She was greeted not by the smell of coffee and scones, but by bad breath. It was an acidic smell, like sulfur and spoiled milk. She suddenly realized she’d forgotten to brush her teeth that morning. The stench made her eyes water, and just as she was about to turn around and abort the mission altogether, another customer abruptly entered behind her, and she decided to hold her position, attempting desperately not to exhale from her mouth. At least I showered this morning, she thought, which had also become a rare occurrence.
Feeling committed, she surveyed the room. The space which had once been filled with wooden tables and chairs was now barren, all furniture removed except for the couches and armchairs, which had plastic signs stating “Please Do Not Sit” erected on them. There were small circles applied to the floor, each about six feet apart, but nobody was standing on them. The ten or so customers ahead of Mandy were entirely too close to each other, and she counted at least five uncovered noses.
You shouldn’t be here, she repeated internally, but it was too late. She was already inside, already exposed, already cheating, she might as well leave with the twenty ounce cup of normal that she came for.
A barrier of Plexiglas had been erected at the counter, with a small opening at the bottom for passing drinks and currency. Time seemed to slow as she watched the transactions occur, the fingers of customer and employee grazing each other almost sensuously, seeming to relish the brief second of human contact. She forced herself to look away, for fear that she might become sick. The sight of hands touching disturbed her even more than her own toxic mouth fumes.
When finally she reached the front of the line, she was greeted by a muffled voice.
“Wha cah we may foh oo?”
Mandy was surprised how much energy it took to answer. It occurred to her that she couldn’t remember the last time she had spoken to someone out loud.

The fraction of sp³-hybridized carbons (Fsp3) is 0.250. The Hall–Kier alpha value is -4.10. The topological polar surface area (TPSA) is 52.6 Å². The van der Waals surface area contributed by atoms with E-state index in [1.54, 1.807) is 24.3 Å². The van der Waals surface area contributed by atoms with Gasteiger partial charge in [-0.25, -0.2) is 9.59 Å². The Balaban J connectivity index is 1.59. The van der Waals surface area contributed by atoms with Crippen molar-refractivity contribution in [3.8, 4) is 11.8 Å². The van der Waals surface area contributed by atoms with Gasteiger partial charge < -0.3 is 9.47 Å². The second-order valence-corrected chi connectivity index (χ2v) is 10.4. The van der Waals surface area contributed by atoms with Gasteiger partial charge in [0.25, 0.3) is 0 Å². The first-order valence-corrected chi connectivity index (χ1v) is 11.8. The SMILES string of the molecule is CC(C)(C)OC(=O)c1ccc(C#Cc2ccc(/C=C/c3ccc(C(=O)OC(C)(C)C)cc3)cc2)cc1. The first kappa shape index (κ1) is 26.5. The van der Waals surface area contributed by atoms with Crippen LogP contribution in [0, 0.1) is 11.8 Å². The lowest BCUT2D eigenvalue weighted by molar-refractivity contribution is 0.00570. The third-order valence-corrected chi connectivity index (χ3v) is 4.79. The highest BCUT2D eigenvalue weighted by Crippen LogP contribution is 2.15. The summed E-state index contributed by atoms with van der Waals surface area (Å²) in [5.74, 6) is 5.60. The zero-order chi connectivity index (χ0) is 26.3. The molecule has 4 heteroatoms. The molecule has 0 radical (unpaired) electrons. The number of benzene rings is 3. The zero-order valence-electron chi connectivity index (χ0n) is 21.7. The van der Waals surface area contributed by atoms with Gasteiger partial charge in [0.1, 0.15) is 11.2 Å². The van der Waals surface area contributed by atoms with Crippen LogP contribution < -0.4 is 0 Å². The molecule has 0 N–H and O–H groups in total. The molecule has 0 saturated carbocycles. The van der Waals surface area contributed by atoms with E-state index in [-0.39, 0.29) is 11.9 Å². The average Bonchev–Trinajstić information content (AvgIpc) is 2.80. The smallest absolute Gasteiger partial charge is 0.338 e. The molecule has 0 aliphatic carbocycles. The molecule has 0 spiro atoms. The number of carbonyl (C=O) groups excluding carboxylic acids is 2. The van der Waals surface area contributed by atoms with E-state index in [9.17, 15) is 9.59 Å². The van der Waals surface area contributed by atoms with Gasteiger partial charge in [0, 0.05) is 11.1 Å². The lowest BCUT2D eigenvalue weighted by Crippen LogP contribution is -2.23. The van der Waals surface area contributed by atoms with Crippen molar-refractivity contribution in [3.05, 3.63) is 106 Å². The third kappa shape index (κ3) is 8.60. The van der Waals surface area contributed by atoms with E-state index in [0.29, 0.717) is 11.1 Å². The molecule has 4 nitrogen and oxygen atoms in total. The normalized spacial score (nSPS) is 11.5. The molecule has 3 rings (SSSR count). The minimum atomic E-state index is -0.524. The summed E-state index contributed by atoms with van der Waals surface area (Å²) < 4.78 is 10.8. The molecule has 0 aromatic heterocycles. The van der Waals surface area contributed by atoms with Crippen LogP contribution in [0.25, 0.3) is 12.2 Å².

“Lar pum-hin spie lah hay, pease.” she managed through the cloth.
She pulled out her debit card, and her pulse quickened as the cashier extended their hand under the Plexiglas. A little too urgently, Mandy slapped her card down on the counter and slid it forward, then pulled her hand back as quickly as possible. She breathed a sigh of relief when the card was returned to her in the same fashion.
“Pih it up oh-er theh!” They gestured toward the pick-up station.
Mandy’s heart rate resumed its climb, and a silent alarm started in her mind as she waited for her drink. She was beginning to deeply regret this venture, and she needed to get out as quickly as possible. After about five minutes, a tall Styrofoam cup appeared on the counter. She snatched it up and made for the door almost in a frenzy, praying she didn’t look like an absolute lunatic to the impossibly calm folks still in line.
Now back in her Jeep, she yanked off the cloth mask and breathed in delicious clean air. Then she pulled the cap off of her latte and brought it up to her nose. Finally, her nostrils filled with the welcome scents of espresso, pumpkin, cinnamon, ginger, and nutmeg. The rotten egg aroma that she’d endured in the shop began to feel like a distant memory, and her body relaxed into a deep calmness. The first sip was immaculate, encompassing her tongue and throat like a warm blanket, then settling into her belly like a purring kitten.
In that moment, Mandy was overwhelmed with the feeling that everything was going to be okay. The last six months felt like a warm-up; She was ready for round two. That latte was all she needed to keep going, to make the sacrifices that needed to be made, to bear the reality that so many others denied.
But before she pulled out of that parking lot, she replayed the harrowing journey through the coffee shop in her mind, and made a very important agreement with herself: No more Cheat Days.